Credit card rewards often play a significant role in attracting users to a particular card over its peers. But for young fintech companies newer to card issuance, setting up an attractive rewards program from scratch can be onerous, requiring the issuer to negotiate with individual retail partners and manage the complexities of integration case by case.
Kard's rewards-as-a-service API streamlines the process for card issuers, allowing them to create a customized rewards program tailored to their particular customer base by choosing from Kard's set of merchant partnerships. Kard manages the relationships with each business looking to offer rewards to promote their brand, making it easy for a new issuer to mix-and-match from Kard's offerings and integrate those rewards into the issuer's own user interface, CEO and founder Ben Mackinnon told TechCrunch in an interview.
Mackinnon said he originally founded Kard in 2016 as a platform for consumers to compare and contrast rewards offerings from different credit cards to optimize their spending. At the end of 2019, the company pivoted to work on a rewards API for companies after running into significant complexities trying to cater directly to credit card users without being embedded in each user's personal flow of payments, he added.
The Kard team. Image Credits: Matt Urrea
The startup says it serves traditional banks in addition to neobanks and banking-as-a-service fintechs. After it first launched its API in 2020, Varo and Marqeta were two early customers, according to Mackinnon.
The company works with roughly 30 issuers today, representing 10 million consumers, Mackinnon said. It helps process about 60 million transactions per month, and has seen revenue grow 10x over the past year, according to Mackinnon, though he declined to share a specific revenue figure.
He describes the business as a two-sided marketplace for rewards, with merchant partnerships on the supply side and card issuers on the demand side. For issuers, the API is powerful because it "connects them to merchants, brands, retailers that essentially are the funding vehicle for any of their rewards," Mackinnon said.
For merchants, the appeal of partnering with Kard is in its ability to help drive customer acquisition. Kard only charges merchants on a performance basis, Mackinnon said, meaning it gets paid based on its ability to drive transactions for that merchant. He noted that a majority of the cardholders who work with issuer clients of Kard's are millennials or Gen Z.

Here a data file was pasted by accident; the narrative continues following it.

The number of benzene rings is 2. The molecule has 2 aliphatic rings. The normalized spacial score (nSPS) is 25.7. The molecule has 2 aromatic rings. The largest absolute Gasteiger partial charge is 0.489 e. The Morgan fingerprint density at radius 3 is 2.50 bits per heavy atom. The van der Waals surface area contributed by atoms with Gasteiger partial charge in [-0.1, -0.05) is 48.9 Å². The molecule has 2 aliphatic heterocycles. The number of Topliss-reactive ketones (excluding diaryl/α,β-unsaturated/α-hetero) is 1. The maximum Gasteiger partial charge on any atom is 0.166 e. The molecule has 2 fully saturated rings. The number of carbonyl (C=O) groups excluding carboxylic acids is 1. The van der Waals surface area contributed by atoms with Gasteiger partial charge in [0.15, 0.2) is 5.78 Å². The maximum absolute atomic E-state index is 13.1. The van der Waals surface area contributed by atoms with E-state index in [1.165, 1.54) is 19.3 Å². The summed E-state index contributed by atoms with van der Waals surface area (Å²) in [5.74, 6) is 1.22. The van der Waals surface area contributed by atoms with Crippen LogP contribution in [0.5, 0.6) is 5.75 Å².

"We have a very diverse customer base. We have a lot of consumers that merchants today have a really tough time advertising to, so we're a great way for them to do that," Mackinnon said.
Kard founder and CEO Ben Mackinnon. Image Credits: Kard
Kard makes money through a revenue share agreement with each merchant that chooses to work with the company. Mackinnon described Kard as a "modern" rewards platform, differentiated by its unique merchant partnerships. Through Kard, issuers can access rewards such as crypto, fractional shares of stock, lottery tickets and incentives from local small businesses.
The company announced today that it has raised a $23 million Series A round led by new investor Tiger Global, with participation from new investors Fin Capital and s12f. Underscore VC, which led Kard's seed round in 2020, also participated in the latest funding.
It plans to use the capital to expand its merchant network and to launch new reward and loyalty-related products in the coming quarters, Mackinnon said. To that end, he hopes to triple the size of Kard's 25-person team by the end of the year.
Traditional players in the rewards space have rewards programs that look and feel similar, Mackinnon said. Kard, in contrast, is built for issuers that want customization, he added.
"For companies that maybe aren't as interested in building their own experience or aren't as product-focused, I think [the traditional players offer] a great solution for them," Mackinnon said. "For the issuers that want to build and design their own experiences, an API solution like ours is really the only way to do that today."